I look out of the window at the disused station and I think about a young man who, in the early eighties, pledged to love a girl for an entire lifetime after simply seeing a play. I look down at my shopping trolley and think about how the item contained within has spent thirty years in a family bathroom and how the oval mirror has reflected the face of a baby boy and watched him grow from acne covered teenager to striking young man. And I think about a widow who drinks luxurious coffee and spends rainy Tuesday afternoons playing on her Wii Fit, waiting for strangers to come by and give her money she doesn’t need in return for an object she no longer wants.
An everyday object which has spent a lifetime as part of somebody’s home and which will now spend several weeks being nailed to a set and admired by audience members before being casually discarded into a skip along with other bits of furniture and walls which are only painted on one side.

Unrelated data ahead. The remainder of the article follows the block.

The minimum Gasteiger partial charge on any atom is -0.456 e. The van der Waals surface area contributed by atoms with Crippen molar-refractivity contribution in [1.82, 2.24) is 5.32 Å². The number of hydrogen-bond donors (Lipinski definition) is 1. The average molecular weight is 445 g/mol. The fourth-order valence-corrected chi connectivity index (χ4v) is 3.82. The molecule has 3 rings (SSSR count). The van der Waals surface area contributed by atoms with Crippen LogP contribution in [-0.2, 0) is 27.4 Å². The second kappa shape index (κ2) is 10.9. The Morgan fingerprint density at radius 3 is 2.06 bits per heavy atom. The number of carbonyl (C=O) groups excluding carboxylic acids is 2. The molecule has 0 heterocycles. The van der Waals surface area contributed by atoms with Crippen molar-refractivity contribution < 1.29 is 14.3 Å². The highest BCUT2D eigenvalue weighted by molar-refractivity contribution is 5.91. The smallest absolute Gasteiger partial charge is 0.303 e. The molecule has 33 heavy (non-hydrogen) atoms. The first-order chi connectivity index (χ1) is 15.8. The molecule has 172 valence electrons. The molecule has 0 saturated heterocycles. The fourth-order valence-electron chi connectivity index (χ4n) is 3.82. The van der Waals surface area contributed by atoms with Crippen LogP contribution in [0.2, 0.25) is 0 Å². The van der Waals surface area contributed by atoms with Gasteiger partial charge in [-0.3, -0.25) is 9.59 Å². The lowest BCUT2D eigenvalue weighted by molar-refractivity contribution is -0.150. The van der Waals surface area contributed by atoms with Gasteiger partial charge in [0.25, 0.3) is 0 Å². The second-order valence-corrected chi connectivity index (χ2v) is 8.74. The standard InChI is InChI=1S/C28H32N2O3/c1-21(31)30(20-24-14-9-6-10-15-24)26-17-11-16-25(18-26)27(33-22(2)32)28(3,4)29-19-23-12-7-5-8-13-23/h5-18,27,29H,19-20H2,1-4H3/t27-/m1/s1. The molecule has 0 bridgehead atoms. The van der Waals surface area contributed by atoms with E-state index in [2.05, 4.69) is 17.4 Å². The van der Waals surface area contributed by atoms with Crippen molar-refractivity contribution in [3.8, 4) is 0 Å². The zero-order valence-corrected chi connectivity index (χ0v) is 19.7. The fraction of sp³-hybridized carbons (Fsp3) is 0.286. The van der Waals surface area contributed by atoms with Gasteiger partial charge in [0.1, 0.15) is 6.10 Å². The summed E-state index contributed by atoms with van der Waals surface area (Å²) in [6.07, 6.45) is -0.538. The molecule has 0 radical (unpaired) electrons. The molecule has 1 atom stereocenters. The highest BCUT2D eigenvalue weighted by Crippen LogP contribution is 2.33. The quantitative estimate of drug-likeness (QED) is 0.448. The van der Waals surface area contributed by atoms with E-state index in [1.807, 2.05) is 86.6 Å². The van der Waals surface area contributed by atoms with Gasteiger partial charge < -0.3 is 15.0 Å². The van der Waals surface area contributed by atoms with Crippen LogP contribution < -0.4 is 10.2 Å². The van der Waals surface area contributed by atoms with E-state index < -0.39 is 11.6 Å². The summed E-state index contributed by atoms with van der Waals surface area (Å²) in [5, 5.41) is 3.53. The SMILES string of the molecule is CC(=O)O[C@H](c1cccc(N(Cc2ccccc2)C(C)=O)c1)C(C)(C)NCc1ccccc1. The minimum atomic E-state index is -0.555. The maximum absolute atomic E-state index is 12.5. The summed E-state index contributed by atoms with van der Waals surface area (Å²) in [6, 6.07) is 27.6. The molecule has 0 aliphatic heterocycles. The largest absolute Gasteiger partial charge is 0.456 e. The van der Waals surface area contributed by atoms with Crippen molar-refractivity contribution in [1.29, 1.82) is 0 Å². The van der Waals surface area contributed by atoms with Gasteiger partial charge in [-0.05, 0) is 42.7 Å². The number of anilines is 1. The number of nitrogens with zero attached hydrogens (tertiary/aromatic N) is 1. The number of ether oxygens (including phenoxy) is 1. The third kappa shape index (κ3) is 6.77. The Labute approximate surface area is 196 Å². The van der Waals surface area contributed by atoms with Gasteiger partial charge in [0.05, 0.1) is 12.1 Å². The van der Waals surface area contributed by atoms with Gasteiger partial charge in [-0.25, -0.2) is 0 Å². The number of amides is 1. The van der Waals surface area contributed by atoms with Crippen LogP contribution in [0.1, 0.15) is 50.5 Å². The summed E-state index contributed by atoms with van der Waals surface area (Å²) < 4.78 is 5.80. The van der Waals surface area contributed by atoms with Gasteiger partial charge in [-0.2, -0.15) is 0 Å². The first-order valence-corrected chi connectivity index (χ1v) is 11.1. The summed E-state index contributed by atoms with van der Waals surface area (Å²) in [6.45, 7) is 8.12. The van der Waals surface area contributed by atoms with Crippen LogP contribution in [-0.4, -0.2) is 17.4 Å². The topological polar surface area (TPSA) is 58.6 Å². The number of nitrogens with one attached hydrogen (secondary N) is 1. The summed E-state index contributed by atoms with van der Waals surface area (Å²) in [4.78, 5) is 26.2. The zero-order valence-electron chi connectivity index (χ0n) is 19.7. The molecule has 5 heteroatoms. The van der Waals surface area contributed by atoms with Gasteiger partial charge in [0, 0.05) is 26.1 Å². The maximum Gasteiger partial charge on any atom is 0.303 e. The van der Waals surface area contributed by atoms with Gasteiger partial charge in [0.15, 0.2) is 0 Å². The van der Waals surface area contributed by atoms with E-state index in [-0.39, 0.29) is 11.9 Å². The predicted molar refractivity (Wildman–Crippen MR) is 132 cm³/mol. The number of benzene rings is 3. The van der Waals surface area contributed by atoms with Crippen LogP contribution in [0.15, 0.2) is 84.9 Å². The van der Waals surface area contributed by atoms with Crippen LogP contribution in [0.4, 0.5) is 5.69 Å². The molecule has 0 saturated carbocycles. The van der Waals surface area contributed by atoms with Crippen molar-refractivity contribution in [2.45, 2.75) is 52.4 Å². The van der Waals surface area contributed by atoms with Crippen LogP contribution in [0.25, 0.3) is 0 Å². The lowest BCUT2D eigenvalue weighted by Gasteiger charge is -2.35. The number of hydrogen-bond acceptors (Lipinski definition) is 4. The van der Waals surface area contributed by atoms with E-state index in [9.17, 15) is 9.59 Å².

Eventually, the train speeds up again and we leave the British Museum station. I pull my ‘Heat’ magazine out of my handbag and read about Danni Minogue and Louis Spence for the rest of the journey.